Fear & Loathing in Ostrobothnia: A Savage Journey to the Heart of Punk/HC Festivities


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Europe » Finland » Northern Ostrobothnia » Oulu » Yli-Ii
March 28th 2016
Published: March 28th 2016
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Our crusted and dusty delegation visited Oulu last summer to rock out with our c*cks out and meet up with local DIY activists and event organisers. This is roughly what happened according to my carefully crafted notes and the one with the hat 's recollections.



Hässäkkäpäivät , - or Hassle Days in English - is a small-scale hardcore/punk rock festival that took place for the 8th time in 2015. Several local arts & culture organisations (Paskakaupunni ry, Tilaa Kulttuurille and Rotos) are behind the festival and based year round at the same spot putting up smaller gigs and alternative events and what not. On Sunday, after the two-day punk shenanigans, we discovered more on all this and what happens at Tukikohta on the 363 days when Hässäkkäpäivät isn't happening. But let us begin from the starting point of this road trip.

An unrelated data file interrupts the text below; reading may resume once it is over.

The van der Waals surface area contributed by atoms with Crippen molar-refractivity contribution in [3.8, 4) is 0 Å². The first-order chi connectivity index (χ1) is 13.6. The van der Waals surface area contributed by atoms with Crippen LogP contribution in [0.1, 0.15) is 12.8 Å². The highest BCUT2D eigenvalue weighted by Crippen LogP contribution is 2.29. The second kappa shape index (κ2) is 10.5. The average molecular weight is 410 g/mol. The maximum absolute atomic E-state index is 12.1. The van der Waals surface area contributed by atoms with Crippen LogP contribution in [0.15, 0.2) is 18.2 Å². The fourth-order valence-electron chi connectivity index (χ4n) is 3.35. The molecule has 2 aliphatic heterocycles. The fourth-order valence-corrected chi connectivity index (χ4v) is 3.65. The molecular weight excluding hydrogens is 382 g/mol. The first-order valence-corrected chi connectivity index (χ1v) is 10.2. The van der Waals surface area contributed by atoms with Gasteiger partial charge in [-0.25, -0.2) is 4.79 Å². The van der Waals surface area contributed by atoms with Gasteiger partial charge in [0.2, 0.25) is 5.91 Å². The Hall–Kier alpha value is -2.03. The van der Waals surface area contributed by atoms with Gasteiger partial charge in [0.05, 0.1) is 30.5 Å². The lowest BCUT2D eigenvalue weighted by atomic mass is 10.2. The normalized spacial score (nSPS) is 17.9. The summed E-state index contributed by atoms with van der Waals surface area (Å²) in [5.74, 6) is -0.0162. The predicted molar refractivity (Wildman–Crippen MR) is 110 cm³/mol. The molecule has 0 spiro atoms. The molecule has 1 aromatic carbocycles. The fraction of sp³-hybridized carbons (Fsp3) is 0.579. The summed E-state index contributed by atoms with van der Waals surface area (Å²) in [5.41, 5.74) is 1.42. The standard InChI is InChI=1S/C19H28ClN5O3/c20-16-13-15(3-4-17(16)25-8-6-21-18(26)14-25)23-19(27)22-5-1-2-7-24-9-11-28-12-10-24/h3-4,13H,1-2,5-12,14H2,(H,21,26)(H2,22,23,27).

None of us are that familiar with Oulu prior to our journey. Self-appointed smartphone master of our group takes care of maps and such necessary details. Information superhighway, rescuer of all humanity, provides us with tidbits and general knowledge facts on our destination. Oulu is the oldest city in Northern Finland and the fifth most populous city of the whole country plus the capital of northern Scandinavia. Somehow I thought it'd be a backwards village in the middle of nowhere, established to serve as a grey Soviet-esque place to live for the unfortunate - factories and fog everywhere. This imagery is based on first-hand accounts and artistic impressions of other people so I'm not entirely the prejudiced and ignorant snob I seem to be. I just haven seen the city myself, not until now. The name of the city derives from Sami language and it means floodwater, thaw or melted snow. Quite interesting and quite apparent why. Water dominates the landscape everywhere in this seaside town. A river runs through and the rapids are breath-taking. There are islands and idyllic beaches between the shore and the high seas. We make the most out of what little time we have here and wander around the protected old town and admire the wooden, picturesque houses built at the turn of the 20th century. By the market square and the sea we find shacks that used to serve fishermen in one form or another. These beautiful buildings from days of yonder are now mainly cafés and boutiques. We sit down and indulge in traditional Karelia pies, doughnuts and oven-baked pancake. Shame we are not staying longer as there is a lot to explore and history to take in. This city that up until now was a one horse town of no real character in my head suddenly turns out to be full of places of interest, particularly if you're obsessed in darker side of historical events. The Greater Wrath is a horrendous genocide that happened in the beginning of 18th Century here and in the county of Ostrobothnia. Soldiers of Russian Empire gathered Finnish children who were then transported away from their families to Vyborg. Brutalities in Oulu included a bloodbath in Hailuoto, which is an island in Gulf of Bothnia. More than 800 people, refugees on their way to neighbouring Sweden, were slaughtered and everything on the island burnt down. Russian Cossacks showed no mercy. This night of execution was just one in the horrendous chain of events. Next time I come I'll have time to get absorbed thoroughly and visit islands. Right now we have a fine collection of artists from a subversive musical genre commenting on the political, social and economic issues and injustices of the present day.